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Puerto Rico was under the direct effects of Fiona between 48 to 60 hours

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Puerto Rico was under the direct effects of the tropical cyclone fiona between 48 to 60 hours, which is equivalent to a maximum period of three daysrevealed on Friday the National Weather Service (SNM) in San Juan.

However, the indirect effects of the system, such as the rains of its outer bands, began as early as the afternoon of Friday, September 16, until the early hours of Tuesday, the 20th. In fact, the period with the strongest downpours lasted from 9:00 am last Sunday, September 18, until 8:00 pm the following Monday.

In interview with The new daythe Science and Operations Officer (SOO) of the meteorological office in Puerto Rico, Ernest Rodriguezindicated that the information was part of the conclusions outlined in the preliminary report on the impacts caused by the cyclone on the island.

“We use the expertise from various agencies and data collected through sensors to make the report within the first five days after the storm. Later, we will issue a more complete report with historical data that includes not only values, but also audiovisual information,” Rodríguez said in a telephone interview.

The document details, for example, that the area of ​​Marueno, in Ponce, near the Cerrillo river basin, was where the greatest accumulation of precipitation was recordedsince the statistic was 32.40 inches of rain.

In fact, it reveals that it was in that same town where the strongest winds were also recorded. The maximum sustained wind speed was 79 miles per hour (mph), and the wind gust was up to 103 mphboth in the El Cocal area.

Sustained winds is the calculation of the average wind speed for two minutes. Meanwhile, gusts imply wind variations of 10 knots or more between peaks and moments of calm, according to the definition of the National Oceanic and Atmospheric Administration (NOAA, in English).

Specifically, the six-page preliminary report breaks down rainfall accumulation, barometric pressures, sustained winds, gust winds, wave height, and damage recorded as a result of the system’s passage through the region.

It even includes the number of deaths, two, directly related to the cyclone.

The information is preliminary in nature, so it remains subject to review and could change in the full report that will be issued later.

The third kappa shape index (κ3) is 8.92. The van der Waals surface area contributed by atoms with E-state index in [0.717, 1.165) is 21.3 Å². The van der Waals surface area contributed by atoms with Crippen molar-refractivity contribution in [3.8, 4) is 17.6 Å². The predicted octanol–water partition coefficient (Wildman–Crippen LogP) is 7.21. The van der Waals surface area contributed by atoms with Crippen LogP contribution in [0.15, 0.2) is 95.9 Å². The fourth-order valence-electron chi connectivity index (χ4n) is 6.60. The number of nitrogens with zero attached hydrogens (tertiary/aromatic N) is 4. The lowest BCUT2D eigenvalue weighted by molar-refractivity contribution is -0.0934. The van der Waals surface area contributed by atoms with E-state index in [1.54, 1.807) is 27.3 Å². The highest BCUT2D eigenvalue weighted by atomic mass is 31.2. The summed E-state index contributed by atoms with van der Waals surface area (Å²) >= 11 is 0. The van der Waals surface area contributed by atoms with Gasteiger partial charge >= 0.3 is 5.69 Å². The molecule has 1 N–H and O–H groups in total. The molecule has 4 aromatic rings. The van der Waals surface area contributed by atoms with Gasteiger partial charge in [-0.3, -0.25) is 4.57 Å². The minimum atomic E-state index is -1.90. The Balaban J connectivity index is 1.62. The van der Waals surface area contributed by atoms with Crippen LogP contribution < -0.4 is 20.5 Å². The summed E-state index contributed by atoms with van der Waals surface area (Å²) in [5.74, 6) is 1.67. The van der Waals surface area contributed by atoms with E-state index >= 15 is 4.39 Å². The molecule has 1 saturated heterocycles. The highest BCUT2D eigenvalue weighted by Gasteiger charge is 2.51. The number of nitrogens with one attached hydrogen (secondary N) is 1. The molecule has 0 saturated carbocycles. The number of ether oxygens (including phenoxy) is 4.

“This type of report contains information that can be used by farmers to later request aid for crop losses. This information also serves to justify the disbursement of federal aid to citizens and small businesses,” said the meteorologist.

The report highlights that Caguas and San Lorenzo occupied positions two and three, respectively, as the towns with the highest rainfall accumulation, after Marueno, in Ponce. Caguas accumulated approximately 31.42 inches of rain, while San Lorenzo received 31.33 inches.

It should be noted that preliminary estimates from Puerto Rico’s Doppler radar suggested that up to 35 inches of rain had been received from last Friday afternoon to Tuesday morning. These data, which are estimated by the radar itself, will continue to be analyzed since they must be contrasted with measured data, from stations and rain gauges.

Cabo Rojo accumulated 12.19 inches, specifically in the Las Arenas area. This town, which was where Fiona’s eye landed, is not yet included under the major disaster declaration approved by the president Joe Biden.

Meanwhile, San Juan, which is included in the federal declaration, only received about 7.29 inches and received only sustained storm force winds of 43 mph. The strongest gust in San Juan, according to the season of the Luis Munoz Marin International Airportit was 48 mph.

The report also states that there were catastrophic floods as a result of the rains, that roads were impassable and that there were thousands of rescues in at least 25 municipalities.

Likewise, it confirms that the most severe floods were registered in the El Coquí, Playa and La Playita sectors, in Salinas.

Rodríguez explained that the data collected in this report comes from various sources such as: wind sensors, rain gauges, buoys, Doppler radar (WSR-88D) and weather stations.

“In terms of what we are looking for to make this preliminary report, it is not only the stations that measure winds to categorize hurricanes, but we are also looking for, for example, rain gauges,” he asserted.

“The input from State Emergency Management (Nmead) and FEMA is collected, which have teams on the street making damage reports, and the collection of that information helps us to assess the impacts,” the expert pointed out.

The final report on the impacts of Fiona in Puerto Rico is expected to be published through a web portal where the government, the media and the general public will be able to download copies. Completion of such a report could take weeks or months, as it requires multiple corroborating data.

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